Unfortunately the photos in my last post gave some of my readers the vapors. I promise that in the future I will provide a ratings system for dear old ladies of Victorian sensibility, autocratic patriarchs who are offended by the image of young ladies participating in a “man’s” sport, and serial blowhards who like to make themselves feel good by going ballistic over graphic design choices.
In the interest of balanced discussion, here is the substance of the article in which I examine why people get express feelings of hatred on the internet towards others who engage in activities they find wrong or distasteful.
Social media seems to be taking on a sociological role of letting people feel morally superior by conforming themselves to the right opinions, independently of their actions. Someone can feel like he is accomplishing something, taking a stand, when he is in fact doing nothing. Millions of people tweeted #bringbackourgirls knowing full well it was not going to do anything to save the still-kidnapped Nigerian school-girls, but it made them feel good about themselves: it was a way of showing they were good people with good feelings.
Ludicrously, this notion that correct feelings are a substitute for action seems to have infected the United States government: hence the First Lady tweeting #bringbackourgirls knowing full well that her husband had long since decided that he was not going to send Delta Force on a risky rescue attempt… which was the only thing that might have done any good.
The more sensitive you are to “right feelings” the higher your imagined value and social standing. Hence, it is not enough to be against ordinary racism like denying someone a job just because he is black. You want to be on the cutting edge of right-feeling, and be against things that nobody ever thought was racist, like “The Washington Redskins”, which was not racist until 2014. The more violent your objections, the more sensitive you are to perceived wrong-doing, the better person you become, at least in the eyes of your twitter followers.
The inverse of this need to conform to “right-feelings” is the need to ritually abuse anyone who operates under a different standard. The girls above are not particularly sensitive to the emotional needs of animals, they rather enjoy the thrill of the hunt, which is something all human beings would have understood perfectly well up until a generation ago. That makes those girls inferior. As a sign of superiority, the right-feeling person must hate them, wish them dead, raped, eaten alive, etc.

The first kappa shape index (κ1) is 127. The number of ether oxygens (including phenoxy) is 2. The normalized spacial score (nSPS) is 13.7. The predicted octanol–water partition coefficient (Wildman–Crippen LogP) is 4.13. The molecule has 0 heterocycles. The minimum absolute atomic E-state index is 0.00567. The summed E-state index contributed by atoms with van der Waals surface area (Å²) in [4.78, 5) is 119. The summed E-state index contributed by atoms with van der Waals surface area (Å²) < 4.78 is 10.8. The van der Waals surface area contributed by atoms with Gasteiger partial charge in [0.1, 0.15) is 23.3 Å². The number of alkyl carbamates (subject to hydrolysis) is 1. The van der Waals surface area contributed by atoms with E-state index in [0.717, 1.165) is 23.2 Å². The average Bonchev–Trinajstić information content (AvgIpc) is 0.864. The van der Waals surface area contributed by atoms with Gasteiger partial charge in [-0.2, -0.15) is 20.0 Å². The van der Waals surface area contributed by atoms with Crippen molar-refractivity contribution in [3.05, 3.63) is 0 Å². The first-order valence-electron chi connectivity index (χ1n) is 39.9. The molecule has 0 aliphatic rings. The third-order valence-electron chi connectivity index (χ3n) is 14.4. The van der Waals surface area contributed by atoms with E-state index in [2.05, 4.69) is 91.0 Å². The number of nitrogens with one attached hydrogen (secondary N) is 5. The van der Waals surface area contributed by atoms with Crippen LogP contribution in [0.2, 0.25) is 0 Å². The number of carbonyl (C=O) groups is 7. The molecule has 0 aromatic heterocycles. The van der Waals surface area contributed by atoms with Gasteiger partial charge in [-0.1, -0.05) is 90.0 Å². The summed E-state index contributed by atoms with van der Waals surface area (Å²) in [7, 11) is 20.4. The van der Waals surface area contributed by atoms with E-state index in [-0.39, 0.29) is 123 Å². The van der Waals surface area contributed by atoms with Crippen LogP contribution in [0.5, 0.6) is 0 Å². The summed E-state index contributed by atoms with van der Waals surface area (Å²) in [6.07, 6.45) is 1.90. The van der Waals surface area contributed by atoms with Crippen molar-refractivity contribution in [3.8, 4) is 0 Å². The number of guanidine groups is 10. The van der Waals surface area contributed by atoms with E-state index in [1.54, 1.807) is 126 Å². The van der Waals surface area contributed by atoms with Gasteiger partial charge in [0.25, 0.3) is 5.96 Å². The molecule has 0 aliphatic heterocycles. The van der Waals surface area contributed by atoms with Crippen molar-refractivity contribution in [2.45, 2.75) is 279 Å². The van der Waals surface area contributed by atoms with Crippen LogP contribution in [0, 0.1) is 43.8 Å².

The expressions of outrage are largely indifferent, since the victims of have their own internet supporters who will flock to their defense out of similar motives of right-feeling, and internet tantrums by definition have little real world effect (#bringbackourgirls). But it is not totally indifferent: people can lose jobs over things said about them online. The Belgian girl seems to have lost a modeling contract. (Though she’ll probably find another, being so cute.)
Of course, if the girls above were not girls, if they were middle aged men, no one would care as much, which comes to another point: people always get more enraged when the perceived “enemy” is a woman. For example, both Hillary Clinton and Sarah Palin transmit personality quirks (the former dishonest and cold, the latter self-promoting and flippant) which I find annoying, but I can’t relate to the deep, visceral, fanatical hatred they inspire in their political opponents. The same flaws in a man would not be so enraging.
In closing, I’d like to hazard a guess: I’d be willing to bet that the majority of the internet outrage against the girls above did not come from “patriarchal” men angry that they were stepping out of traditional roles and invading a male sport: those guys were probably delighted and wished their own daughters were more like that. No, I’d suspect the outrage came mostly from other women. Women seem to be more likely to cut down other women to make themselves feel good.
Judging by the reaction to the last post, the last paragraph seems wrong. The angry people were men. Go figure.